With support from the Oil & Gas Innovation Centre (OGIC) the first phase of research into the technology was completed, which will allow operators to track then identify, classify and recreate 3D models of equipment.
The system will allow industry tools to be viewed in obscure environments, easing some high risk procedures.
The project is the first of its kind, as currently no 3D modelling systems allow for objects to be recognised in uncontrolled or noisy environments, and the technology is not reliant on object markers.
Ian Phillips, chief executive of OGIC, said: "This technology is going to be very disruptive when it comes to market as it offers a new solution to data gathering in challenging environments.
"The detail which can be recreated using this technology has the potential to cut down the time needed to develop and carry out procedures offshore.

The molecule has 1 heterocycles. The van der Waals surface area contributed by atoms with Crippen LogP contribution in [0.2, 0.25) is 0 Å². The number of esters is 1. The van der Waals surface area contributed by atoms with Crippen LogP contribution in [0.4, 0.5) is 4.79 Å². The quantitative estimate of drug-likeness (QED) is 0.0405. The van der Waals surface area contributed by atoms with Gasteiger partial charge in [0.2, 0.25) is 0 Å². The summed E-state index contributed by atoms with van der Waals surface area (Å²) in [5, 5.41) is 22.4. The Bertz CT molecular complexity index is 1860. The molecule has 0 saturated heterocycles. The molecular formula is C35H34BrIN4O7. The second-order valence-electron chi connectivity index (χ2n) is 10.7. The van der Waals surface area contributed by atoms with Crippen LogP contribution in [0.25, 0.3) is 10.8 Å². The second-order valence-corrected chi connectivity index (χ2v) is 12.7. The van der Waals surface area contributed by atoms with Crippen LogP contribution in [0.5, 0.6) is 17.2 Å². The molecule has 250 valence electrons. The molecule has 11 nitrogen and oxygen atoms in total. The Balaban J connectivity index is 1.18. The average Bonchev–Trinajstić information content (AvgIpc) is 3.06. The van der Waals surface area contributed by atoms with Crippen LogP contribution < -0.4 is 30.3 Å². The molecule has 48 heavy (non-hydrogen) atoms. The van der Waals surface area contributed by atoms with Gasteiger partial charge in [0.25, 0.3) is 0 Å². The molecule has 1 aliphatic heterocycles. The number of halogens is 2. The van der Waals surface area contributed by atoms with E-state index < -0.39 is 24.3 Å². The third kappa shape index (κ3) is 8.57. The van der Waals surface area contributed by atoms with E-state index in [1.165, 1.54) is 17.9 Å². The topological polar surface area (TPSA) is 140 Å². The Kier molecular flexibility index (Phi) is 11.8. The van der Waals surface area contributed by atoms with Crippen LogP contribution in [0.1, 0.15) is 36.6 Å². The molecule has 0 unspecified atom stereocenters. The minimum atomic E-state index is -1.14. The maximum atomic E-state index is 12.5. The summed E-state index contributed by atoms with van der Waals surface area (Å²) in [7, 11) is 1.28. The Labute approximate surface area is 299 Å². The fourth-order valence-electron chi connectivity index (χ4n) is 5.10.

"This is the first project that has been co-funded by two of Scotland's innovation centres and is an excellent example of how different industries can collaborate to develop new technology solutions for deployment in the upstream sector."
Dr Eyad Elyan from RGU’s School of Computing Science and Digital Media, who is the academic lead for the project, said: "We have been able to apply some of the cutting edge research carried out the School of Computing to a project which involves several important key research areas including machine vision, data representation and data analytics.
"Throughout this collaboration we were able to develop, test and successfully evaluate key algorithms in these domains.
"In particular, the development of a mathematical technique to represent large volumes of 3D scanned images and the detection and tracking of objects from non-stationary cameras."
David Thomson, managing director of Cadherent, added: "After proving the concept successfully in phase one we are delighted to be progressing to the second phase again with the support of OGIC and this time also with The Data Lab.
"The contracts were agreed and signed swiftly which is of great importance in this space as the technology is moving so fast.
"We look forward to collaborating with Robert Gordon University to deliver this exciting project in the first half of 2017."